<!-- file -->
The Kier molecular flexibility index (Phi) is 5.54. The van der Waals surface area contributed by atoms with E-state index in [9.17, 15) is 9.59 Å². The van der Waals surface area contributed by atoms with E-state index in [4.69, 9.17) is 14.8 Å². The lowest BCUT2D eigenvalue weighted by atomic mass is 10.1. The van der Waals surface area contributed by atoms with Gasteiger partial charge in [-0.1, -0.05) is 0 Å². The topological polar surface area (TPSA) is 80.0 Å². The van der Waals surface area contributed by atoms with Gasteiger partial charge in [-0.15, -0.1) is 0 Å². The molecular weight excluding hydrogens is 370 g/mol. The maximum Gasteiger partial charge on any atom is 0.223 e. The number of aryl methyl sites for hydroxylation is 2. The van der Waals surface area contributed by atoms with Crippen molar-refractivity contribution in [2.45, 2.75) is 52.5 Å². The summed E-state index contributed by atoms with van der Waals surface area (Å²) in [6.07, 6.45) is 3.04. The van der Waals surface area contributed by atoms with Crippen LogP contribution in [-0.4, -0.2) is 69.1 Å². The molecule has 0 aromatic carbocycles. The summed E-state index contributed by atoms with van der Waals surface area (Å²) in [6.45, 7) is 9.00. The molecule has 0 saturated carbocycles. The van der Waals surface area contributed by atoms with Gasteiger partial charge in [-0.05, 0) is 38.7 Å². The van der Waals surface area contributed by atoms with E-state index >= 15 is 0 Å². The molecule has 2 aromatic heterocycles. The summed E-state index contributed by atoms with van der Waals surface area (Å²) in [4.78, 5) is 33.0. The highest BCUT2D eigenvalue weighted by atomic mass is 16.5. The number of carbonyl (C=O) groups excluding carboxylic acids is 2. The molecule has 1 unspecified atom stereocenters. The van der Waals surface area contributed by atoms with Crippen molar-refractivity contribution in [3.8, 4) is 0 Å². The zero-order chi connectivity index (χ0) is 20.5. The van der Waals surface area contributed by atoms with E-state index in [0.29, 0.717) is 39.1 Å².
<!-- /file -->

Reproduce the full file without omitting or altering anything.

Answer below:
The Kier molecular flexibility index (Phi) is 5.54. The van der Waals surface area contributed by atoms with E-state index in [9.17, 15) is 9.59 Å². The van der Waals surface area contributed by atoms with E-state index in [4.69, 9.17) is 14.8 Å². The lowest BCUT2D eigenvalue weighted by atomic mass is 10.1. The van der Waals surface area contributed by atoms with Gasteiger partial charge in [-0.1, -0.05) is 0 Å². The topological polar surface area (TPSA) is 80.0 Å². The van der Waals surface area contributed by atoms with Gasteiger partial charge in [-0.15, -0.1) is 0 Å². The molecular weight excluding hydrogens is 370 g/mol. The maximum Gasteiger partial charge on any atom is 0.223 e. The number of aryl methyl sites for hydroxylation is 2. The van der Waals surface area contributed by atoms with Crippen molar-refractivity contribution in [2.45, 2.75) is 52.5 Å². The summed E-state index contributed by atoms with van der Waals surface area (Å²) in [6.07, 6.45) is 3.04. The van der Waals surface area contributed by atoms with Crippen LogP contribution in [-0.4, -0.2) is 69.1 Å². The molecule has 0 aromatic carbocycles. The summed E-state index contributed by atoms with van der Waals surface area (Å²) in [6.45, 7) is 9.00. The molecule has 0 saturated carbocycles. The van der Waals surface area contributed by atoms with Gasteiger partial charge in [-0.05, 0) is 38.7 Å². The van der Waals surface area contributed by atoms with E-state index >= 15 is 0 Å². The molecule has 2 aromatic heterocycles. The summed E-state index contributed by atoms with van der Waals surface area (Å²) in [4.78, 5) is 33.0. The highest BCUT2D eigenvalue weighted by atomic mass is 16.5. The number of carbonyl (C=O) groups excluding carboxylic acids is 2. The molecule has 1 unspecified atom stereocenters. The van der Waals surface area contributed by atoms with Crippen molar-refractivity contribution in [3.8, 4) is 0 Å². The zero-order chi connectivity index (χ0) is 20.5. The van der Waals surface area contributed by atoms with E-state index in [0.29, 0.717) is 39.1 Å².